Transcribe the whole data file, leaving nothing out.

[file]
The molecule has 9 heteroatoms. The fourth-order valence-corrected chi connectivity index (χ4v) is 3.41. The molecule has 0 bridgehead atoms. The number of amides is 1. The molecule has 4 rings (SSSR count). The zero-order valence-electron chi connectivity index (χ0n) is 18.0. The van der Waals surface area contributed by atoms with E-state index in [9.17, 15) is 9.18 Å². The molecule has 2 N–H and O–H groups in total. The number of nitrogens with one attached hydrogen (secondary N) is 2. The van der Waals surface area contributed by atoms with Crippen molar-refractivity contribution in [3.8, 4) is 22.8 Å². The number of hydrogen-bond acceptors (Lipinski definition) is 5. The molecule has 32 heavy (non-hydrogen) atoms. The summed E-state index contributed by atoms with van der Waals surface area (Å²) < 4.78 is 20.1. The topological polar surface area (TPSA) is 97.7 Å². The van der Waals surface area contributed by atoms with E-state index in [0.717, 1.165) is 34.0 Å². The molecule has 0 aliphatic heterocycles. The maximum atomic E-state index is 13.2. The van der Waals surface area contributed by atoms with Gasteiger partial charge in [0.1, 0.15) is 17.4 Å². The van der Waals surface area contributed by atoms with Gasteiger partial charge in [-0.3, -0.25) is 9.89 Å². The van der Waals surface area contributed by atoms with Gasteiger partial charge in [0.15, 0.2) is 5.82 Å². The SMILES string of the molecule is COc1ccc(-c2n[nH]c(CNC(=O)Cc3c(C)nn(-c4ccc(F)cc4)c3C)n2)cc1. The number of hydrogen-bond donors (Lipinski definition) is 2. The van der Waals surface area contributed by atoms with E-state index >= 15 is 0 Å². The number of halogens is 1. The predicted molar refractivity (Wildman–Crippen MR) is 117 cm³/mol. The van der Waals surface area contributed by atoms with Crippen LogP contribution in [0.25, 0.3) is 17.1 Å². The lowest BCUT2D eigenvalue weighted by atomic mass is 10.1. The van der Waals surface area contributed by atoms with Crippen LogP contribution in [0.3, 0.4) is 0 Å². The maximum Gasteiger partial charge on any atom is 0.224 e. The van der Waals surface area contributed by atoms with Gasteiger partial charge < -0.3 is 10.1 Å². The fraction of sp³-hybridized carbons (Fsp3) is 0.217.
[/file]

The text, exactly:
The molecule has 9 heteroatoms. The fourth-order valence-corrected chi connectivity index (χ4v) is 3.41. The molecule has 0 bridgehead atoms. The number of amides is 1. The molecule has 4 rings (SSSR count). The zero-order valence-electron chi connectivity index (χ0n) is 18.0. The van der Waals surface area contributed by atoms with E-state index in [9.17, 15) is 9.18 Å². The molecule has 2 N–H and O–H groups in total. The number of nitrogens with one attached hydrogen (secondary N) is 2. The van der Waals surface area contributed by atoms with Crippen molar-refractivity contribution in [3.8, 4) is 22.8 Å². The number of hydrogen-bond acceptors (Lipinski definition) is 5. The molecule has 32 heavy (non-hydrogen) atoms. The summed E-state index contributed by atoms with van der Waals surface area (Å²) < 4.78 is 20.1. The topological polar surface area (TPSA) is 97.7 Å². The van der Waals surface area contributed by atoms with E-state index in [0.717, 1.165) is 34.0 Å². The molecule has 0 aliphatic heterocycles. The maximum atomic E-state index is 13.2. The van der Waals surface area contributed by atoms with Gasteiger partial charge in [0.1, 0.15) is 17.4 Å². The van der Waals surface area contributed by atoms with Gasteiger partial charge in [-0.3, -0.25) is 9.89 Å². The van der Waals surface area contributed by atoms with Gasteiger partial charge in [0.15, 0.2) is 5.82 Å². The SMILES string of the molecule is COc1ccc(-c2n[nH]c(CNC(=O)Cc3c(C)nn(-c4ccc(F)cc4)c3C)n2)cc1. The number of hydrogen-bond donors (Lipinski definition) is 2. The van der Waals surface area contributed by atoms with E-state index >= 15 is 0 Å². The number of halogens is 1. The predicted molar refractivity (Wildman–Crippen MR) is 117 cm³/mol. The van der Waals surface area contributed by atoms with Crippen LogP contribution in [0.25, 0.3) is 17.1 Å². The lowest BCUT2D eigenvalue weighted by atomic mass is 10.1. The van der Waals surface area contributed by atoms with Crippen LogP contribution in [0.3, 0.4) is 0 Å². The maximum Gasteiger partial charge on any atom is 0.224 e. The van der Waals surface area contributed by atoms with Gasteiger partial charge < -0.3 is 10.1 Å². The fraction of sp³-hybridized carbons (Fsp3) is 0.217.